“We don’t need martyrs”
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“We don’t need martyrs”

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By Nathália Urban

On November 1st, Paulo Paulino Guajajara was violently murdered by loggers. Paulino, was a member of the Guardians of the Forest group. The group patrols and protects the Araribóia indigenous land in Maranhão. This was not the first time the group has suffered from loggers’ retaliation for their territorial protection work. Paulino was one of 120 guardians patrolling around their land in search of invaders, trying to keep the only forest left in this area of Maranhão. A role that supposedly is from the state and had to assumed by the indigenous themselves. The reaction of loggers has been violent. According to Amazon Watch lawyer João Coimbra Souza, the Guardians of the Forest group has been patrolling the indigenous reserve for almost 2 decades, and that the reports of violence against the group are not a novelty.

“There has been more murders and attacks, the situation there is tense. Especially because the indigenous reserve represents the only concentration of forest in the region”

According to Coimbra Sousa, Paulino was rated to be the new Guajajara Cacique (the leader), which may have been one of the reasons for his death, specially since the death of former Cacique Jorginho Guajajara, who was found dead in a river, and his death was treated as suspicious by his community.

All this outbreak of violence against indigenous people makes me wonder why the situation has to go to extremes for the society and especially the mainstream media to pay attention to the clear hostility they have been suffering.According to the mapping done by the Indigenous Missionary Council (CIMI), the number of indigenous murders in Brazil increased from 110 in 2017 to 135 in 2018, an increase of 22.7%. The states with the most cases recorded last year were Roraima, where there were 62 homicides, and Mato Grosso do Sul, where there were 38 deaths. The rate of attacks on indigenous territories has already exceeded that of 2018, this year alone they have suffered more than 160 attacks.

Bolsonaro’s position on indigenous and traditional populations is the worst possible. It is important to remember bolsonaro’s speech during his campaign where he infamously said: “You can be sure that if I get there, there will be no money for NGOs. It will not have an inch demarcated for indigenous reserve or quilombola. Where there is an indigenous land, there is a wealth beneath it. We have to change that ”and have compared a Quilombola community member to an animal whose body mass is measured by arrobas. Bolsonaro’s discourse on traditional populations seems to be a distorted version or even a flirtation with the ideas of racial supremacists from the global north.

The complicated aspect is that the already delicate and historically complex situation has gotten even worse, “Bolsonaro’s election certainly fomented feelings of hostility and violence against traditional communities, especially indigenous ones, making the work of the guardians more dangerous. ”said Coimbra Sousa, “When a minority movement activist dies, this is not just a personal loss to the cause but a cruel attempt to silence all the people that that person represents, we don’t need martyrs, we need live people making a difference.”.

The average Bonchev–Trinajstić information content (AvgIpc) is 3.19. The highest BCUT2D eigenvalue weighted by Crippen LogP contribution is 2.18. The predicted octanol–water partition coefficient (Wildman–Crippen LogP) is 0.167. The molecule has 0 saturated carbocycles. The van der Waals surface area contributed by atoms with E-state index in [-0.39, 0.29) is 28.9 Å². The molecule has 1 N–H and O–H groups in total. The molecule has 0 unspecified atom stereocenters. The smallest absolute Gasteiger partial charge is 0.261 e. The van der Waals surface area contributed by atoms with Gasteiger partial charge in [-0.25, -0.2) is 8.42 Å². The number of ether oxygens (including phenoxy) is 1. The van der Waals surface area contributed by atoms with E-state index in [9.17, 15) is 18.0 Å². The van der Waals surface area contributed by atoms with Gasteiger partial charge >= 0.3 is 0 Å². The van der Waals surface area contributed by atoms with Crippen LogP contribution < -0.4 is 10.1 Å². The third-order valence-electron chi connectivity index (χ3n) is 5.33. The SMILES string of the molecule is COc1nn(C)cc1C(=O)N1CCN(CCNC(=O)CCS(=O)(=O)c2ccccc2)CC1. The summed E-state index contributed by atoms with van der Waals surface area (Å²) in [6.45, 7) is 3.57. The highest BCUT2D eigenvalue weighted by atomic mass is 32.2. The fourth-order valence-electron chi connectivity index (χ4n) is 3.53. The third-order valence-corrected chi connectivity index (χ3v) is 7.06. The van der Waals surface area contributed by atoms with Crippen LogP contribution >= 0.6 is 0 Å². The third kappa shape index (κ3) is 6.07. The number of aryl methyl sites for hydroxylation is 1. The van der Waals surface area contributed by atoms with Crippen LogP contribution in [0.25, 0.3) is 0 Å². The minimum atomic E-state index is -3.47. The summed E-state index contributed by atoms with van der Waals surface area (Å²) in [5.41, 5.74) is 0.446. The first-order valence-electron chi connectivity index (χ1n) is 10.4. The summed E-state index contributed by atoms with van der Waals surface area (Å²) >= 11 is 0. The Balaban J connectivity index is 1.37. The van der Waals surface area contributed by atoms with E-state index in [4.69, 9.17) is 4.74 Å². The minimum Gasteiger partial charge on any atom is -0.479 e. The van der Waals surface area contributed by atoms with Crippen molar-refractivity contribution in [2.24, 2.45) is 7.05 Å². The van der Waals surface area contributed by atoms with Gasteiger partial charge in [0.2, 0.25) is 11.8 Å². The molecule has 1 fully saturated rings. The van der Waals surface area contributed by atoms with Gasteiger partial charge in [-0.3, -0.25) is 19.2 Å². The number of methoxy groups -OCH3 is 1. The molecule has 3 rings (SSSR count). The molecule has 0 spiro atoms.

An APIB delegation is traveling Europe at the moment, and one of the demands is that the European Parliament interrupt the process of ratifying the trade agreement between Mercosur and Europe until the government of Jair Bolsonaro shows commitment to protecting traditional populations and the environment.

All this violence and attempted silencing of the original peoples has more than the racial component, Bolsonaro seems to be bothered by any group that refuses to have a non-market view of land use. Brazil’s Environment Minister Ricardo Salles said that the solution to illegal logging in the Amazon is to monetize it by opening up areas for commercial development, this can be interpreted as a declaration of war against the communities who have the ethos of living an almost symbiotic relationship with the environment.

This posture of little interest in environmental preservation is nothing more than an attempt (very amateurish one, by the way) to please foreign capital, and to affirm Brazil’s position as a subservient country to the United States and Europe. This can be seen more clearly in the report compiled by AmazonWatch Complicity in Destruction, where the organization details how companies are profiting from environmental destruction and by all means decimating traditional populations in Brazil.

Unfortunately this hostility against indigenous people is crossing borders, the coup against Evo Morales and his party MAS had strong racist components. Morales was the first indigenous president of Latin America. The political coup reverberated even among the Brazilian indigenous. Sonia Guajajara, indigenous leader who ran for vice presidency for PSOL , received the news with sadness, on her Twitter Sonia said:

“The only indigenous presidency in the history of Latin America and the Caribbean has ended with a consummate coup d’etat. It’s not just Evo, it’s a popular indigenous project that is being overturned. We have to denounce, we have to resist.”

The dystopian reality has reached such unimaginable levels that the motto of the APIB delegation is Indigenous Blood: Not a single drop, a direct reference to all the violence they have suffered and still suffer on daily basis.

The death of Paulo Paulino Guajajara leaves the fight for the environment and the indigenous cause poorer that is a fact, but it also leaves his pregnant wife and 2-year-old son without a father, and the Guajajara people without a powerful leader.


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